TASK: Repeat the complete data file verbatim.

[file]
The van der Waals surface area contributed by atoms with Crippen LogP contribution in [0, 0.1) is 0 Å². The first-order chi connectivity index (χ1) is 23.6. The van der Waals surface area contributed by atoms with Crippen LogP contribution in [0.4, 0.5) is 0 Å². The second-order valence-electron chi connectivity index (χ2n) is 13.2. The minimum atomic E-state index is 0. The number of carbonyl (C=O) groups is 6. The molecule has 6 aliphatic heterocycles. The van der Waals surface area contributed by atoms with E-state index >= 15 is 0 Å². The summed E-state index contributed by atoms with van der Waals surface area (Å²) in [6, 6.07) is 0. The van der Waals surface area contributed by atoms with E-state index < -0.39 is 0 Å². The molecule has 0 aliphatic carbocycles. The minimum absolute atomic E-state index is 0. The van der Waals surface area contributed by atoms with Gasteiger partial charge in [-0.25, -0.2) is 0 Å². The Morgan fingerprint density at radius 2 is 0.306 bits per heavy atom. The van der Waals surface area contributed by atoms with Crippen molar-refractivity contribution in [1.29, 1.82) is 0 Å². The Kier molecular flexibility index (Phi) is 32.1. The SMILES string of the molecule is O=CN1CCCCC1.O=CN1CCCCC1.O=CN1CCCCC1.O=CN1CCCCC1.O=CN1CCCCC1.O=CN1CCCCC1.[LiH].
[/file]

The van der Waals surface area contributed by atoms with Crippen LogP contribution in [0, 0.1) is 0 Å². The first-order chi connectivity index (χ1) is 23.6. The van der Waals surface area contributed by atoms with Crippen LogP contribution in [0.4, 0.5) is 0 Å². The second-order valence-electron chi connectivity index (χ2n) is 13.2. The minimum atomic E-state index is 0. The number of carbonyl (C=O) groups is 6. The molecule has 6 aliphatic heterocycles. The van der Waals surface area contributed by atoms with E-state index >= 15 is 0 Å². The summed E-state index contributed by atoms with van der Waals surface area (Å²) in [6, 6.07) is 0. The van der Waals surface area contributed by atoms with E-state index < -0.39 is 0 Å². The molecule has 0 aliphatic carbocycles. The minimum absolute atomic E-state index is 0. The van der Waals surface area contributed by atoms with Gasteiger partial charge in [-0.25, -0.2) is 0 Å². The Morgan fingerprint density at radius 2 is 0.306 bits per heavy atom. The van der Waals surface area contributed by atoms with Crippen molar-refractivity contribution in [1.29, 1.82) is 0 Å². The Kier molecular flexibility index (Phi) is 32.1. The SMILES string of the molecule is O=CN1CCCCC1.O=CN1CCCCC1.O=CN1CCCCC1.O=CN1CCCCC1.O=CN1CCCCC1.O=CN1CCCCC1.[LiH].